Choosing words for any occasion is hard, even if you practice a lot, something I had cause to remember recently. On Saturday I officiated the wedding of a childhood friend; he and his wife are both teachers and they asked me to include a quote about teaching in the ceremony. I initially found it difficult to tie teaching to marriage, but both at their core are acts of love which are full of far more work and headaches than anyone first getting into either is able to imagine. (I ended up excerpting Rita Pierson’s speech about every kid needing a champion.)
Teaching and marriage also both require acts of grace, given and received. Grace, or kindness you didn’t do anything in particular to “earn” or “deserve,” is a way for us to be reminded of our own worth and humanity, and that of those who give it (or who we give it to). Recently I came across the transcript of a speech about this given by a teacher, Francis Su, a math professor at Harvey Mudd College. Such speeches are by nature always a little hokey and over-prescriptive, but I think Su really hits on something when he says, of a memorable professor he had:
The semester I took a class from him, my mother died and I needed an extension on my work. I’ll never forget his response: “I’m really sorry about your mother. Let me take you to coffee.”
I remember thinking: “I’m just some random student and he’s taking me to coffee?” But I really needed that talk. We pondered life and its burdens, and he shared some of his own journey. For me, in a challenging academic environment, with enormous family struggles, to connect with my professor on a deeper level was a great comfort. Yes, Persi was an inspiring teacher, but this simple act of kindness--of authentic humanness--gave me a greater capacity and motivation to learn from him, because we had entered into authentic community with each other, as teacher and student, who were real people to each other.
It sounds silly, but for me it is nice to be reminded to check in on myself and on my attitudes toward my students, to try to act upon the knowledge that each of them is a real person with a rich internal and external life. To remember that I can show each and every one of them grace, which is not contingent upon their earning or deserving it. Naturally this can be extended and expanded outward to encompass the realization that everyone is a real person, as real as yourself, and because of that you are granted the opportunity to extend them grace, too. Not a requirement, certainly, and I don’t think you need to be troubled extending that grace to people who have power over your life—the cops or Jeff Bezos or the CEO of your health insurer, or whoever. But in general it’s a good practice to maintain, I think.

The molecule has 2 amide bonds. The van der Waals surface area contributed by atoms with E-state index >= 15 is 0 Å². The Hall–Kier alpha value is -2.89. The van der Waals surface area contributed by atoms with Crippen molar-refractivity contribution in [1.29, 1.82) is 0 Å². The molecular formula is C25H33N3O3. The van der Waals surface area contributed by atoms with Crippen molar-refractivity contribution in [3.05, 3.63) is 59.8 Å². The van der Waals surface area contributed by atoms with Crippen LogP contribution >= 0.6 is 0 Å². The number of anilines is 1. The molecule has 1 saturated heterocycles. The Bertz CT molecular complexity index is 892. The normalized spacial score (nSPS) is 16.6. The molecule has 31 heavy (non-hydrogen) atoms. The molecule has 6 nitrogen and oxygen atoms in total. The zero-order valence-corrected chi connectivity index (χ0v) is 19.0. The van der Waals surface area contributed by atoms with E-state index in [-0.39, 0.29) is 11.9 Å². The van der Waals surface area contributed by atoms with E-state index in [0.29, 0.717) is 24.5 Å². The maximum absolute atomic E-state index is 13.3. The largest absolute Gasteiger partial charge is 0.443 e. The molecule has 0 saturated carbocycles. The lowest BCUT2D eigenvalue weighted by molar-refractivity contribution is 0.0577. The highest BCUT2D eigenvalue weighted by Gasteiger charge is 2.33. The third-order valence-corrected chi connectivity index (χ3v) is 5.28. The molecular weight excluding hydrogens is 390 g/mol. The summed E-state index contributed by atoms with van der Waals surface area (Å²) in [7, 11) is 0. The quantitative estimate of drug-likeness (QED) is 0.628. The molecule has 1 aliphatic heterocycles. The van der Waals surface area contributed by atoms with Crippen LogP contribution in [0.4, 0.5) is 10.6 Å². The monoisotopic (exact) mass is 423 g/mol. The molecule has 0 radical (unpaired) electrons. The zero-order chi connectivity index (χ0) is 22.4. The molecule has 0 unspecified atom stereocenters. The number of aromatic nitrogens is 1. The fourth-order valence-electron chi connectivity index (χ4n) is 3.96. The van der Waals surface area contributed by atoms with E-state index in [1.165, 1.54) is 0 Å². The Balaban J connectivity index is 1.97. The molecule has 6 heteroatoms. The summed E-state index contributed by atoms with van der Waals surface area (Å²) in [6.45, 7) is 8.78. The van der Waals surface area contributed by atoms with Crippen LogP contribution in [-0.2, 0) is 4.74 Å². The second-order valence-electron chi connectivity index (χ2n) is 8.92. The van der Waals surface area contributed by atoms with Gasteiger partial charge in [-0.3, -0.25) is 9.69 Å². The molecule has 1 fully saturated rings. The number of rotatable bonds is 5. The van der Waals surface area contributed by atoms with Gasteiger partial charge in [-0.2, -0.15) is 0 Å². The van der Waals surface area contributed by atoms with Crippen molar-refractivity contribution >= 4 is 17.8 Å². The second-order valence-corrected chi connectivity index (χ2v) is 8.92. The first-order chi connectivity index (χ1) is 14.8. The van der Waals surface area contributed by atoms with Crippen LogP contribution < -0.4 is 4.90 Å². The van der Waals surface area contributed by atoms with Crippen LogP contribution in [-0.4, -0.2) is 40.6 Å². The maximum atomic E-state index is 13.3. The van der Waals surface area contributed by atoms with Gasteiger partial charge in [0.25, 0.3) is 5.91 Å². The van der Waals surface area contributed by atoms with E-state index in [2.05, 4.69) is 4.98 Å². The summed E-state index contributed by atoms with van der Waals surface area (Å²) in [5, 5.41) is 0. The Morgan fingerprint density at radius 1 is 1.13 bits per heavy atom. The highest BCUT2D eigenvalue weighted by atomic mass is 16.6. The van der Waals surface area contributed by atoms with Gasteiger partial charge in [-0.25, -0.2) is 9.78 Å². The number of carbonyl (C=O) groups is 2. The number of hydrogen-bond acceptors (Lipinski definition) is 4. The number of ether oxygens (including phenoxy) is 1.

Of course this is not to say that not deserving grace should mean not accepting it. Annie Dillard, champion of winnowing down the human condition to its barest truths, reminds us that thinking that way would create an excuse for living a life that’s barely a life at all.
There is always an enormous temptation in all of life to diddle around making itsy-bitsy friends and meals and journeys for itsy-bitsy years on end. It is so self-conscious, so apparently moral, simply to step aside from the gaps where the creeks and winds pour down, saying, I never merited this grace, quite rightly, and then to sulk along the rest of your days on the edge of rage.
I won’t have it. The world is wilder than that in all directions, more dangerous and bitter, more extravagant and bright. We are making hay when we should be making whoopee; we are raising tomatoes when we should be raising Cain, or Lazarus.
As such I greatly admire the people who recognize that omni-directional wildness in their daily practice. One such type of person we have here out West is the fire lookout, a job that is threatened by ubiquity of surveillance technology, like so many others. I’m at a point in my life—married, and enjoying being a pesky union agitator—that puts a solitary job like fire lookout out of the range of possibilities for me. But I quite like knowing that it is a job that one could have, and it brings me a degree of comfort I can’t describe to know that in some 300 fire towers across the West, there are people spending the summer, looking out for the rest of us. And some of those people bring a sense of poetry to the job which I think is sort of a prerequisite for doing any kind of outdoor work long term.
So yes, there is poetry and grace to be found and to be created. If you still don’t believe me check out these tremendously beefy guys running around in the snow.
Take it upon yourself to extend somebody some grace today. And commit to loving yourself enough to accept it when somebody does the same for you.
I’ll catch you next week.